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Age-related differences in altruism across adulthood: Making personal financial gain versus contributing to the public good


Freund, Alexandra M; Blanchard-Fields, Fredda (2014). Age-related differences in altruism across adulthood: Making personal financial gain versus contributing to the public good. Developmental Psychology, 50(4):1125-1136.

Abstract

Four studies utilizing different methodological approaches investigated adult age-related differences in altruism (i.e., contributions to the public good) and the self-centered value of increasing personal wealth. In Study 1, data from the World Values Survey (World Values Survey Association, 2009) provided 1st evidence of a negative association between age and the self-reported wish to be rich. Ecological concerns, a form of contributing to the public good, were positively related to age. Study 2 investigated whether these values are expressed behaviorally when participants solved a complex problem that allowed striving for monetary gains or contributing to a public good. Confirming hypotheses, young adults’ strategies were consistent with the aim of optimizing personal financial gain, and older adults’ strategies with the aim to contribute to the public good. Studies 3 and 4 showed that older adults were more likely than younger and middle-aged adults to donate money to a good cause than to keep it for themselves. Study 4 manipulated participants’ future time perspective as a factor potentially contributing to age-related differences. Partly confirming hypotheses, a longer time perspective reduced donations by older adults, but a shorter time perspective did not increase donations by younger adults. These studies suggest that older adults not only report valuing contributions to the public good more highly but also are more likely to behave altruistically than younger adults. All studies used cross-sectional designs that prevent a strict test of developmental trajectories but rather provide age-related differences at 1 point in time, representing a 1st step in investigating adult age-related differences in altruism.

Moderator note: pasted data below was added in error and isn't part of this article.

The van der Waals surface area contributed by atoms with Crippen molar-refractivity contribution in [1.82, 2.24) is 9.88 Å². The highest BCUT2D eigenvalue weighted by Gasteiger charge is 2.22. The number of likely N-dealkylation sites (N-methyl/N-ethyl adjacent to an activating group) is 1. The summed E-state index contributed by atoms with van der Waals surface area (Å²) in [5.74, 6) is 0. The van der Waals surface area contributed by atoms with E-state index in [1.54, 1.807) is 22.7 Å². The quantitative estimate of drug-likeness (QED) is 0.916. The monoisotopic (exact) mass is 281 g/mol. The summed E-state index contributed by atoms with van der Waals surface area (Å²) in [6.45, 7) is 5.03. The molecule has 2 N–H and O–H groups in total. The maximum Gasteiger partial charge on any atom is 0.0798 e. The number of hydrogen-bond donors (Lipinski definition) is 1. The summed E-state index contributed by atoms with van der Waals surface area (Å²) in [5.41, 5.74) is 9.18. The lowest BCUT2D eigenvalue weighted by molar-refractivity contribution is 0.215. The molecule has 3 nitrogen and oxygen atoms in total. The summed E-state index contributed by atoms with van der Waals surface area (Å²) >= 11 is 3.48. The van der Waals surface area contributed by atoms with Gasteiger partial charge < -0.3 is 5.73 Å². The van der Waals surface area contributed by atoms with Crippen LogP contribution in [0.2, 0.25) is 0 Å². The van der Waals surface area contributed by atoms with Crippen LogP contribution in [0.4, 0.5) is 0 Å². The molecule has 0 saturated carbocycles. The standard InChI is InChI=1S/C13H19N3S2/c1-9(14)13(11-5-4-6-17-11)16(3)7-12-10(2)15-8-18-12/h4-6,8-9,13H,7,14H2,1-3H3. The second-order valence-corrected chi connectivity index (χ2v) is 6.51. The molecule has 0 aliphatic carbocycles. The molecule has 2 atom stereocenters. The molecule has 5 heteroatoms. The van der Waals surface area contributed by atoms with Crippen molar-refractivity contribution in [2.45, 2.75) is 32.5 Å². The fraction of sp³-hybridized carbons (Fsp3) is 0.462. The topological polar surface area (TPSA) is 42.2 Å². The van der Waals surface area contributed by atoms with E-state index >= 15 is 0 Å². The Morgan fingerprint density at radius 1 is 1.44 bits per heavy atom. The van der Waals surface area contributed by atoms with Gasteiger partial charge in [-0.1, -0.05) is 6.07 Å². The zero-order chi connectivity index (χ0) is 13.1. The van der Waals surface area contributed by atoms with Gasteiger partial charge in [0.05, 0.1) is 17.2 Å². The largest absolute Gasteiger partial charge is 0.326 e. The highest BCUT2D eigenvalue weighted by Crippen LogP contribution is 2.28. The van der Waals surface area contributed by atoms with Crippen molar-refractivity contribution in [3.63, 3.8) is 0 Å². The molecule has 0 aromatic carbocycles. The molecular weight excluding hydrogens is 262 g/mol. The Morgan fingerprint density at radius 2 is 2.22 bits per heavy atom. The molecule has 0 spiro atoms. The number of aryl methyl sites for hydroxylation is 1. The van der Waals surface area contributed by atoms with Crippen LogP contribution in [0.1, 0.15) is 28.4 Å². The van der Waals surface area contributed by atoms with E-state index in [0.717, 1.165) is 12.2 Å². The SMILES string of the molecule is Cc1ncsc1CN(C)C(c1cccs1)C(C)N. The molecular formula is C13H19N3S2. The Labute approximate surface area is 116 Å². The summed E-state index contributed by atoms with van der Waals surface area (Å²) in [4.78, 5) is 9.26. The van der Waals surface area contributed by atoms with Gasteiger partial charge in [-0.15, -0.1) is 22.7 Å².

Abstract

Four studies utilizing different methodological approaches investigated adult age-related differences in altruism (i.e., contributions to the public good) and the self-centered value of increasing personal wealth. In Study 1, data from the World Values Survey (World Values Survey Association, 2009) provided 1st evidence of a negative association between age and the self-reported wish to be rich. Ecological concerns, a form of contributing to the public good, were positively related to age. Study 2 investigated whether these values are expressed behaviorally when participants solved a complex problem that allowed striving for monetary gains or contributing to a public good. Confirming hypotheses, young adults’ strategies were consistent with the aim of optimizing personal financial gain, and older adults’ strategies with the aim to contribute to the public good. Studies 3 and 4 showed that older adults were more likely than younger and middle-aged adults to donate money to a good cause than to keep it for themselves. Study 4 manipulated participants’ future time perspective as a factor potentially contributing to age-related differences. Partly confirming hypotheses, a longer time perspective reduced donations by older adults, but a shorter time perspective did not increase donations by younger adults. These studies suggest that older adults not only report valuing contributions to the public good more highly but also are more likely to behave altruistically than younger adults. All studies used cross-sectional designs that prevent a strict test of developmental trajectories but rather provide age-related differences at 1 point in time, representing a 1st step in investigating adult age-related differences in altruism.

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Additional indexing

Item Type:Journal Article, refereed, original work
Communities & Collections:06 Faculty of Arts > Institute of Psychology
Dewey Decimal Classification:150 Psychology
Language:English
Date:2014
Deposited On:30 Jan 2014 14:57
Last Modified:05 Apr 2016 17:25
Publisher:American Psychological Association
ISSN:0012-1649
Additional Information:This article may not exactly replicate the final version published in the APA journal. It is not the copy of record.
Publisher DOI:https://doi.org/10.1037/a0034491
PubMed ID:24059256

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